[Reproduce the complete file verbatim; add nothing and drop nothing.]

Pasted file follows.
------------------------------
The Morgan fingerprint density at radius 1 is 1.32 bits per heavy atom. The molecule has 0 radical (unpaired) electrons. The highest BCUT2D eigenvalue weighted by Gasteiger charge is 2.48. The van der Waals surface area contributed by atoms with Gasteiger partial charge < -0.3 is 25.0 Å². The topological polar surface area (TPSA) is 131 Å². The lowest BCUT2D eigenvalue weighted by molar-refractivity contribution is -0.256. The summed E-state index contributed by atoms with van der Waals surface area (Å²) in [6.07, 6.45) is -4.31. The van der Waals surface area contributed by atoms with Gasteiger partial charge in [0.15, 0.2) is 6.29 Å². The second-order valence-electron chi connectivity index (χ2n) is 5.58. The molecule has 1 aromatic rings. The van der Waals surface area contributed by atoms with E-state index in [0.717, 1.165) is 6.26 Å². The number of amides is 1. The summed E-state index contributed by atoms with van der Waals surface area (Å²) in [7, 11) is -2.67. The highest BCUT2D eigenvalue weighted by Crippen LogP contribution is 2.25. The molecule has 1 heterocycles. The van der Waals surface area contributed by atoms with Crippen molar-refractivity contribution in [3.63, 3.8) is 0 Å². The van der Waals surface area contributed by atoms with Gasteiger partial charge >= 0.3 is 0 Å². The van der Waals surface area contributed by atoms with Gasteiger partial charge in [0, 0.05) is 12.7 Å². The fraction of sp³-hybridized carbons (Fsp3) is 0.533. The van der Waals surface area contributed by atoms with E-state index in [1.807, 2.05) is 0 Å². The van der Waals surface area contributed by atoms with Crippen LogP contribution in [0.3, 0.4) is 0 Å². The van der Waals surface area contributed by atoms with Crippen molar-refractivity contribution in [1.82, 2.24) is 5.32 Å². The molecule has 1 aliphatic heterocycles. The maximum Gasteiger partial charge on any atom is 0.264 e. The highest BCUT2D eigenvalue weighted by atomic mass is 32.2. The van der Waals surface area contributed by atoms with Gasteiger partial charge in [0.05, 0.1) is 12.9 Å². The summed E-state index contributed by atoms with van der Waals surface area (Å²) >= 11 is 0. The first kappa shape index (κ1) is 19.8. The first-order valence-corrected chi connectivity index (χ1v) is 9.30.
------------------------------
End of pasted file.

The Morgan fingerprint density at radius 1 is 1.32 bits per heavy atom. The molecule has 0 radical (unpaired) electrons. The highest BCUT2D eigenvalue weighted by Gasteiger charge is 2.48. The van der Waals surface area contributed by atoms with Gasteiger partial charge < -0.3 is 25.0 Å². The topological polar surface area (TPSA) is 131 Å². The lowest BCUT2D eigenvalue weighted by molar-refractivity contribution is -0.256. The summed E-state index contributed by atoms with van der Waals surface area (Å²) in [6.07, 6.45) is -4.31. The van der Waals surface area contributed by atoms with Gasteiger partial charge in [0.15, 0.2) is 6.29 Å². The second-order valence-electron chi connectivity index (χ2n) is 5.58. The molecule has 1 aromatic rings. The van der Waals surface area contributed by atoms with E-state index in [0.717, 1.165) is 6.26 Å². The number of amides is 1. The summed E-state index contributed by atoms with van der Waals surface area (Å²) in [7, 11) is -2.67. The highest BCUT2D eigenvalue weighted by Crippen LogP contribution is 2.25. The molecule has 1 heterocycles. The van der Waals surface area contributed by atoms with Crippen molar-refractivity contribution in [3.63, 3.8) is 0 Å². The van der Waals surface area contributed by atoms with Gasteiger partial charge >= 0.3 is 0 Å². The van der Waals surface area contributed by atoms with Gasteiger partial charge in [0, 0.05) is 12.7 Å². The fraction of sp³-hybridized carbons (Fsp3) is 0.533. The van der Waals surface area contributed by atoms with E-state index in [1.807, 2.05) is 0 Å². The van der Waals surface area contributed by atoms with Crippen LogP contribution in [0.3, 0.4) is 0 Å². The van der Waals surface area contributed by atoms with Crippen molar-refractivity contribution in [1.82, 2.24) is 5.32 Å². The molecule has 1 aliphatic heterocycles. The maximum Gasteiger partial charge on any atom is 0.264 e. The highest BCUT2D eigenvalue weighted by atomic mass is 32.2. The van der Waals surface area contributed by atoms with Gasteiger partial charge in [0.05, 0.1) is 12.9 Å². The summed E-state index contributed by atoms with van der Waals surface area (Å²) >= 11 is 0. The first kappa shape index (κ1) is 19.8. The first-order valence-corrected chi connectivity index (χ1v) is 9.30.